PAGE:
When hurricanes and heavy rain are in the forecast, people tend to scramble to protect their homes — but they often forget about their vehicles until it’s too late. Water can be extremely harmful to many components of your vehicle, and it can compromise its safety even years after the initial damage occurs. Learn how to protect your vehicle during extreme weather events and how to identify signs of water damage when you’re shopping for a used vehicle.

How do you protect your vehicle from water damage?

If you live in an area that is prone to flooding or you know that a major storm is on the way, keep these tips in mind to prevent damage to your vehicle:

  • Get to higher ground. Try to park at the top of a hill or on a higher level of an above-ground parking garage. Water tends to pool in lower-lying areas first. If you live in a building with an underground parking garage, it may be a good idea to move your vehicle to a ground-level or above-ground parking space.
  • Seal it up. Be sure to close all of your vehicle’s windows and doors tightly when a storm is on the way. Remember the sunroof, too!
  • Shut it down. If your vehicle is suddenly surrounded by water, you should turn it off right away, leave it where it is, and get yourself and your passengers to safety. It’s impossible to tell just how deep standing water is or when the water will suddenly rise, and your vehicle could get swept away with you inside. Don’t try to drive through a flood — even a foot of standing water can do serious damage to your vehicle and compromise your safety if you attempt to drive.
  • Disconnect your battery. If you have to leave your vehicle in a flooded area, consider disconnecting your battery to prevent damage to sensitive computerized and electronic components.
  • Steer clear of puddles. Try to steer clear of puddles on the road during and after a storm — it can be difficult to tell just how deep a puddle is, and even a relatively shallow one could splash up and do damage to your vehicle’s undercarriage if you speed through it. If you absolutely have to drive through a puddle, do so at a slow and steady speed to limit splashing.

Never try to drive through a flood — even a foot of standing water can do serious damage to your vehicle and compromise your safety.

These are just a few ways you can protect your vehicle from flood damage. Pay attention to alerts from your local government and news outlets for more tips during the next heavy storm in your area.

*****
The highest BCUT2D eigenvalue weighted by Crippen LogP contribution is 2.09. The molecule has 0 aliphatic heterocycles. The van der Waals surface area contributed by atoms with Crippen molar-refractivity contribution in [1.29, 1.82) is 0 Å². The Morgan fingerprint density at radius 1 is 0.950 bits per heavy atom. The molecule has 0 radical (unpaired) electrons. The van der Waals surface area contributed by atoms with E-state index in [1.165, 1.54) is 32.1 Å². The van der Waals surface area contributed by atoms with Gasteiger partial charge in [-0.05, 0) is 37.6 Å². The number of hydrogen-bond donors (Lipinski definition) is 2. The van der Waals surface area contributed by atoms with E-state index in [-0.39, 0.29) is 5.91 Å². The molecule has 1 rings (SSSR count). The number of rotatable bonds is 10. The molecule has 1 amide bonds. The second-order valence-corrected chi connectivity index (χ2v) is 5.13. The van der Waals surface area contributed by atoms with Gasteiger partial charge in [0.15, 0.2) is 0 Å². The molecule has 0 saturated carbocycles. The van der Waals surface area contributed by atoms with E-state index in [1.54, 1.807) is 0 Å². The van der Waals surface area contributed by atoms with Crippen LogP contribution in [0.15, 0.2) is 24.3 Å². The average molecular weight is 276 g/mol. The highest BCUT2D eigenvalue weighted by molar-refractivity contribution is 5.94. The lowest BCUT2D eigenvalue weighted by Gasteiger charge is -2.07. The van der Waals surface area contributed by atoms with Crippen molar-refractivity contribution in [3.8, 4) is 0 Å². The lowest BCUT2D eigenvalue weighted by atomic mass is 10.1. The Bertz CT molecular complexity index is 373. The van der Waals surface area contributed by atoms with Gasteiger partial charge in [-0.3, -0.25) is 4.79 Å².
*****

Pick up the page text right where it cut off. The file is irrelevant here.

How can you tell if a used vehicle has been damaged in a flood?

After hurricanes and other major storms, water-damaged vehicles are often put up for sale — but you should know that vehicles that have been involved in floods are often unsafe to drive, even if they seem to work just fine. If you’re shopping for a used vehicle, keep these tips in mind to identify flood damage:

  • Check out the carpets. The floor mats in a flooded vehicle may have a musty smell or be coated with mud. Brand new carpets in an older vehicle may also indicate that the vehicle has been involved in a flood.
  • Watch out for rust. Bare metal parts (such as unpainted screw heads) will show signs of rust in previously flooded cars.
  • Look in all the nooks and crannies. Areas that are more difficult to clean (such as the trunk and under the hood) may contain mud and other debris.
  • Do a smell test. If the vehicle smells musty or mouldy, there’s a good chance it was submerged in water at some point.
  • Get a vehicle history report from a reputable service (like CarProof, for example). Depending on your location, you may also be able to find out if the vehicle has been involved in a flood by using the Insurance Bureau of Canada’s VIN Verify service.

After major storms, water-damaged vehicles are often put up for sale — but vehicles that have been involved in floods are often unsafe to drive, even when they seem to work just fine.

Is water damage covered by car insurance?

If water rises due to a storm, sudden overflow from a nearby body of water, or other extreme weather event and floods your parked vehicle, the damage would typically be covered under the optional specified perils, comprehensive, or all-perils section of your car insurance policy. If you drive your vehicle into standing water, damage will likely be covered under the collision section of your policy, which is also an optional coverage. But it’s your responsibility to take care of your vehicle — so if water damage is caused by a slow leak due to poorly maintained sealing around windows and doors, for example, you will likely be responsible for covering the cost of repairs on your own.

To make sure you have the right coverage to protect your vehicle, it’s a good idea to review your car insurance policy. If you have any questions or want to update your coverage, reach out to your licensed insurance broker.


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